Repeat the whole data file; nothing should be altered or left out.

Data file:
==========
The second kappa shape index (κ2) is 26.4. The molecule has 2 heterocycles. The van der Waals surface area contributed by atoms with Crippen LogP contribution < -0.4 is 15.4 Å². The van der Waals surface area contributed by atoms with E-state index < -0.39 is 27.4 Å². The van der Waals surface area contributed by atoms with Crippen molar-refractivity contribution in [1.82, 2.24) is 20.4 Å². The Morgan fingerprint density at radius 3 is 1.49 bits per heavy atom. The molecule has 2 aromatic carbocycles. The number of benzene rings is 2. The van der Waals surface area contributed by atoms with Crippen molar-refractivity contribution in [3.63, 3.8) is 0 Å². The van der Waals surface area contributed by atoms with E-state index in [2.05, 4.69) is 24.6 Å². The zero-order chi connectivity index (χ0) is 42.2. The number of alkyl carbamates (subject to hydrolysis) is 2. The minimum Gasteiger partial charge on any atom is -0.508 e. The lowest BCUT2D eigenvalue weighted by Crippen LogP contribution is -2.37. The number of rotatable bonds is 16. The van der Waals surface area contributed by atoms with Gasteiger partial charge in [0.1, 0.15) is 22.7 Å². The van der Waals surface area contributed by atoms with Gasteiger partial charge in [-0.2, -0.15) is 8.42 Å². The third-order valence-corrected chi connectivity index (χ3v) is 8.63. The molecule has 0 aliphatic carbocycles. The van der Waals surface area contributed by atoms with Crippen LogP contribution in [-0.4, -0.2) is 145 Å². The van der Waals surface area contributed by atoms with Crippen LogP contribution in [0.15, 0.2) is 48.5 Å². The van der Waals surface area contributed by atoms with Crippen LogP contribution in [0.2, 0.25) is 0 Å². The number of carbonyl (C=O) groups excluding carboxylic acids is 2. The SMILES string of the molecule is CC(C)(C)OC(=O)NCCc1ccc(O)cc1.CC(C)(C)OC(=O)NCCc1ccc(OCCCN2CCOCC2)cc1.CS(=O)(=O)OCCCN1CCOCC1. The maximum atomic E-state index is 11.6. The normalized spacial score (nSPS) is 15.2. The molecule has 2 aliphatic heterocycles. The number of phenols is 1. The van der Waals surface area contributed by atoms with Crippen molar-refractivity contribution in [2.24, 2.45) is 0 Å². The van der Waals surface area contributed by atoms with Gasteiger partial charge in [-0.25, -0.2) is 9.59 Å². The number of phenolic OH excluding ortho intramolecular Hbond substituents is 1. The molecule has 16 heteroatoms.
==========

The second kappa shape index (κ2) is 26.4. The molecule has 2 heterocycles. The van der Waals surface area contributed by atoms with Crippen LogP contribution < -0.4 is 15.4 Å². The van der Waals surface area contributed by atoms with E-state index < -0.39 is 27.4 Å². The van der Waals surface area contributed by atoms with Crippen molar-refractivity contribution in [1.82, 2.24) is 20.4 Å². The Morgan fingerprint density at radius 3 is 1.49 bits per heavy atom. The molecule has 2 aromatic carbocycles. The number of benzene rings is 2. The van der Waals surface area contributed by atoms with Crippen molar-refractivity contribution in [3.63, 3.8) is 0 Å². The van der Waals surface area contributed by atoms with E-state index in [2.05, 4.69) is 24.6 Å². The zero-order chi connectivity index (χ0) is 42.2. The number of alkyl carbamates (subject to hydrolysis) is 2. The minimum Gasteiger partial charge on any atom is -0.508 e. The lowest BCUT2D eigenvalue weighted by Crippen LogP contribution is -2.37. The number of rotatable bonds is 16. The van der Waals surface area contributed by atoms with Gasteiger partial charge in [0.1, 0.15) is 22.7 Å². The van der Waals surface area contributed by atoms with Gasteiger partial charge in [-0.2, -0.15) is 8.42 Å². The third-order valence-corrected chi connectivity index (χ3v) is 8.63. The molecule has 0 aliphatic carbocycles. The van der Waals surface area contributed by atoms with Crippen LogP contribution in [-0.4, -0.2) is 145 Å². The van der Waals surface area contributed by atoms with Crippen LogP contribution in [0.15, 0.2) is 48.5 Å². The van der Waals surface area contributed by atoms with Crippen LogP contribution in [0.2, 0.25) is 0 Å². The number of carbonyl (C=O) groups excluding carboxylic acids is 2. The SMILES string of the molecule is CC(C)(C)OC(=O)NCCc1ccc(O)cc1.CC(C)(C)OC(=O)NCCc1ccc(OCCCN2CCOCC2)cc1.CS(=O)(=O)OCCCN1CCOCC1. The maximum atomic E-state index is 11.6. The normalized spacial score (nSPS) is 15.2. The molecule has 2 aliphatic heterocycles. The number of phenols is 1. The van der Waals surface area contributed by atoms with Crippen molar-refractivity contribution in [2.24, 2.45) is 0 Å². The van der Waals surface area contributed by atoms with Gasteiger partial charge in [-0.25, -0.2) is 9.59 Å². The number of phenolic OH excluding ortho intramolecular Hbond substituents is 1. The molecule has 16 heteroatoms.